There were a few venues in Camp Street where people gathered for entertainment and fellowship. One of these was the old boat house (where the Anglers Lodge is now, on the river bank). We gathered there as youngsters and spent many a summer evening on the grassy bank. Old and young came there for relaxation and as the adults chatted we collected the gray daub, or marl, from the bank and we made cups and saucers and plates and left them to dry on the rocks. They hardened like pottery and kept their shape and we played with them until the rain came and “melted” them down.
Then there was the Hibernian Hall opposite Mrs Coyne’s house. That was mainly for the upper classes and only men were allowed in. They paid an annual fee of about 30 shillings and they played snooker and billiards and cards there in the evenings. It was build and run by the Monahan brothers.
Further down the street there was a dance hall. It was a shed beside the house where John King was born and reared. (Today it is the hostel bike rental place.) It was called the Silver Slipper and John was the manager. Dances were held there only on St. Patrick’s night, St. Stephen’s night, Easter Sunday, and an occasional Sunday during the year. There was no dancing at all, of course, in Lent. The music was supplied free by the local musicians Teddy McGauley, Martin Joe Connor, Jackie Kinnevey, Paddy Gerrity and John Bartley. John Bartley (Walsh) was father of Bernie, grandfather of Gerald D’Arcy (who plays in the Corrib and the Lake), and great grandfather of Eanna D’Arcy, who was a budding musician on the tin whistle.
In the Silver Slipper we danced to Ceidhli music, waltzes, Siege of Ennis, barn dance one-step, and foxtrots. And we were strongly advised to keep our distance. There was no such thing as “belly dancing”. Lux flakes were scattered on the floor to make it slippy and easy for gliding and water was sprinkled to keep down the dust. There was no shouting on the way home. On the contrary, we crept along so neighbours wouldn’t hear us and we sneaked into our houses so our parents wouldn’t hear. One hazard was the bucket of fresh water inside the door of the house. If you tripped over that all hell broke loose.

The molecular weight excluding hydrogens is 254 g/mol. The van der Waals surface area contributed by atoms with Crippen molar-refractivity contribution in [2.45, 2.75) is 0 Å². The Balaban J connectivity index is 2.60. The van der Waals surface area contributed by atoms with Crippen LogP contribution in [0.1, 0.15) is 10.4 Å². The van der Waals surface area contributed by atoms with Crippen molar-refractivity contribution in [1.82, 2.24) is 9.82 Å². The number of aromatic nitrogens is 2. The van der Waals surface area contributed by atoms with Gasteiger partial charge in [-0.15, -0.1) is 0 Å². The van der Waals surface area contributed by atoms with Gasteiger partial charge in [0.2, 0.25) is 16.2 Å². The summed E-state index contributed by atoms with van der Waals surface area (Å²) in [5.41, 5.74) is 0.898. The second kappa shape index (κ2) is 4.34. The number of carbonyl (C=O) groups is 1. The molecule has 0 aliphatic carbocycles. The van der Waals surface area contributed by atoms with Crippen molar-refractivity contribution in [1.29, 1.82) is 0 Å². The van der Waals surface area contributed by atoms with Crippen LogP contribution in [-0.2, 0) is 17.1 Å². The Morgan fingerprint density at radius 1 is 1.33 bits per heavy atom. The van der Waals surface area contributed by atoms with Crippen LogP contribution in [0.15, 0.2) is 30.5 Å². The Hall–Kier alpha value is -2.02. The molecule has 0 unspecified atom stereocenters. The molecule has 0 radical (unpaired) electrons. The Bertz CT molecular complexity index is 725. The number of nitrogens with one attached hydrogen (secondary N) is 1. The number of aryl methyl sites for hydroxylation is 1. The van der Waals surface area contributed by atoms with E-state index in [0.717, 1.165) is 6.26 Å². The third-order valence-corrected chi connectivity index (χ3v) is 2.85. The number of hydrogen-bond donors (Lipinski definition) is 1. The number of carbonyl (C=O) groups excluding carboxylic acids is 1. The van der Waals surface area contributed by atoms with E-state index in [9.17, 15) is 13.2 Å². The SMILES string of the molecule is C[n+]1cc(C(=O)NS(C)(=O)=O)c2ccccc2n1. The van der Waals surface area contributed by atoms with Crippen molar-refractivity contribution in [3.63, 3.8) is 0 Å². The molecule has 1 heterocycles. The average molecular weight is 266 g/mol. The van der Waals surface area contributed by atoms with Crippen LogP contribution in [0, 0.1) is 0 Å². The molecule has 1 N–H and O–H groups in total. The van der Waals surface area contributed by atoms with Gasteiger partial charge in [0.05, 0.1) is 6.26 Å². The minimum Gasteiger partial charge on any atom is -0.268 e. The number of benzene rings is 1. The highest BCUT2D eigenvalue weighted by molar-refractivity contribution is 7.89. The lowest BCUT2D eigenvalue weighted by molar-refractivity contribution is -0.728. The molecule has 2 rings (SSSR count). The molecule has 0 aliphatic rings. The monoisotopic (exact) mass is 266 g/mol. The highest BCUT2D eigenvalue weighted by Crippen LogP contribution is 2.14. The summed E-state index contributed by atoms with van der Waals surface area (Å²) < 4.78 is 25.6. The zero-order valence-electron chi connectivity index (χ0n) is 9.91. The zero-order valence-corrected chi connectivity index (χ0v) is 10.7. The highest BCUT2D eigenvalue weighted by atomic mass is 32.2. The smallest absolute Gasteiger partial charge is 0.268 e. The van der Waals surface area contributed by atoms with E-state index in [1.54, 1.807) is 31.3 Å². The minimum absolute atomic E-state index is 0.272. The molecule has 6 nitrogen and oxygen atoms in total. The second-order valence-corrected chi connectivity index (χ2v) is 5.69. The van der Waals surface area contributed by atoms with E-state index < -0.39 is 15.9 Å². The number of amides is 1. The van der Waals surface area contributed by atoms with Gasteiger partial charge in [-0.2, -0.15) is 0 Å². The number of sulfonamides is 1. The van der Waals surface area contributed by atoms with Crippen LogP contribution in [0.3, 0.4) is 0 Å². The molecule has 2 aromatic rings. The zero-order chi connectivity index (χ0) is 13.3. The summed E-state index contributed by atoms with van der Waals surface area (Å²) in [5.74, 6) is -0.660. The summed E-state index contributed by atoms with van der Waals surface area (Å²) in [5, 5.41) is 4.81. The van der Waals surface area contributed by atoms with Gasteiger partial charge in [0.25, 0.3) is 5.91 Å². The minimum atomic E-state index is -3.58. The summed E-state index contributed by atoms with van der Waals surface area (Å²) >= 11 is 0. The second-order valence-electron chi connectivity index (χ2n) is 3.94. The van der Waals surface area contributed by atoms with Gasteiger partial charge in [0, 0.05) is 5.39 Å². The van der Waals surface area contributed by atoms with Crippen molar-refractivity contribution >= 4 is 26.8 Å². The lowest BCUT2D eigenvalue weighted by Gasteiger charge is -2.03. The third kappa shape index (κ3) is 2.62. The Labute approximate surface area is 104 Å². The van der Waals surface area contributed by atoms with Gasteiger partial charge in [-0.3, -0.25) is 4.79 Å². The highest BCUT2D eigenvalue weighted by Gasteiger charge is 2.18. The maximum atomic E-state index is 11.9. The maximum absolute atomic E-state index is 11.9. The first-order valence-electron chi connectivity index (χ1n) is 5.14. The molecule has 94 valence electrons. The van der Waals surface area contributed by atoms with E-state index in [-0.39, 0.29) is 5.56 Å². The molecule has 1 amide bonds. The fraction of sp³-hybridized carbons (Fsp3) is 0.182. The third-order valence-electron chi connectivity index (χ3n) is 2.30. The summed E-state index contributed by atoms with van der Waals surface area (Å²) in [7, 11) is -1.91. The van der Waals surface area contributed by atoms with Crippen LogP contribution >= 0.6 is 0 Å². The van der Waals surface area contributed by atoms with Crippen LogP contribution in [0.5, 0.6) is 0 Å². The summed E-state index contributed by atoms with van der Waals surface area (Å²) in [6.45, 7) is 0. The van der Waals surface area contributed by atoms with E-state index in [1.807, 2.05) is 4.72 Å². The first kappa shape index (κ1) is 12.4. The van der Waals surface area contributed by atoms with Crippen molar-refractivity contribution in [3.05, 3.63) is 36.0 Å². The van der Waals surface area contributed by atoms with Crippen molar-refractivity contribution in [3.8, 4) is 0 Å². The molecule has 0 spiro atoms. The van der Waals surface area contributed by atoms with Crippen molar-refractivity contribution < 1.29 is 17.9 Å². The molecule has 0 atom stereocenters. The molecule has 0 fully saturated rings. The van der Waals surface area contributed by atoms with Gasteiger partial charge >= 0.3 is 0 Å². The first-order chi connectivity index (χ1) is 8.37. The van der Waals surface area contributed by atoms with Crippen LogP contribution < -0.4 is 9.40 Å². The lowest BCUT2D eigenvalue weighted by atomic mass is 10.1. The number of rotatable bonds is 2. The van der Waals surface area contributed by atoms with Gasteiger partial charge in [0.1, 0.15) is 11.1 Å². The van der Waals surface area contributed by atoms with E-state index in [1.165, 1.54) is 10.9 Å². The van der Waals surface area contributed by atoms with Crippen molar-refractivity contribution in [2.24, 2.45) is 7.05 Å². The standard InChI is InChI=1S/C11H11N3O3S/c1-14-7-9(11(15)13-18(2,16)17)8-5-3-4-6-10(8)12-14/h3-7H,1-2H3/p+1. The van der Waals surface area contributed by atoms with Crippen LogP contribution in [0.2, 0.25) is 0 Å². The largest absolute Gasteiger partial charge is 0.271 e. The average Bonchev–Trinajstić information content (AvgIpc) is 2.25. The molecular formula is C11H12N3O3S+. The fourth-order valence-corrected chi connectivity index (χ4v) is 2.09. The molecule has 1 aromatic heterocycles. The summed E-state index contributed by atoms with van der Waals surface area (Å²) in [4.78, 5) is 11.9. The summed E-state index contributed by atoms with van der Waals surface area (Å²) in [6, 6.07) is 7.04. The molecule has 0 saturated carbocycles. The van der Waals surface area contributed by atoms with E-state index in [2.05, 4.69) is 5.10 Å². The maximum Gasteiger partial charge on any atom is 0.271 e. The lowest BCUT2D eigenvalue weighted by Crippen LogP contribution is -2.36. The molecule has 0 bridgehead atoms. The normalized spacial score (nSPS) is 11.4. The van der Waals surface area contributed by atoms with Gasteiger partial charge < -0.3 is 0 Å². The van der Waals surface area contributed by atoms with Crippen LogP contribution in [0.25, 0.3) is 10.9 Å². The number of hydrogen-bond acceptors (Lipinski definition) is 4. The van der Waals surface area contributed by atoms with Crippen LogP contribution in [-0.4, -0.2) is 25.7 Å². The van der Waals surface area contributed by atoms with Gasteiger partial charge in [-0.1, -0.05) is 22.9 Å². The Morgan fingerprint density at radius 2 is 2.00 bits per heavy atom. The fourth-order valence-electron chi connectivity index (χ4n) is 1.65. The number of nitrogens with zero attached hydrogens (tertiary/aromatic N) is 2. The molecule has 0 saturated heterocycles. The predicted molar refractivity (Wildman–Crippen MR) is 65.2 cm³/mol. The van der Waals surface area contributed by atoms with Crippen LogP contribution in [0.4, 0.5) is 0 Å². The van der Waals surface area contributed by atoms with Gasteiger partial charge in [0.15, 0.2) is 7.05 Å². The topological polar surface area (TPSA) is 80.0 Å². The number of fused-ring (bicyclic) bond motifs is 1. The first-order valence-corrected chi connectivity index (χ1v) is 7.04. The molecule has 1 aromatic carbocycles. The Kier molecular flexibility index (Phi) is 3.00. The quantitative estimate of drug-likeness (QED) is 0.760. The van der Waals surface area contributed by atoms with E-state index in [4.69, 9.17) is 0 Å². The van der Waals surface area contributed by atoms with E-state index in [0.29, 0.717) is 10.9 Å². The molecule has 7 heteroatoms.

The barracks Hall
The barracks Hall was another place of entertainment in the 20s and 30s. Travelling companies came to put on dramas and to show pictures. The parents of “Stephen Brennan” from Glenroe were regular performers. It was great value at sixpence in the old money. This was the winter entertainment and helped us through the dark days. In the summer Duff’s Circus came to Burns’ field where Cleggett’s house is now and a smaller section of it came to Tommy Molloy’s field in Camp Street. It cost 4p to get in.
John Finnerty’s cart shed
We had a Choral Society in Camp Street in John Finnerty’s cart shed. All the youngsters would collect there on a Sunday afternoon between 2 and 6. We’d sit on the cart and Kate Finnerty would lead us in songs like cockles and mussels, Skibbereen, and The Lakes of Coolfin, Ballyjamesduff and Sean O Farrell. Eventually John Finnerty would get tired of the choral performance and he’d get rid of us by throwing a couple of big stones on the tin roof. It sounded like thunder. We scattered like rabbits. But we were back again on the following Sunday.
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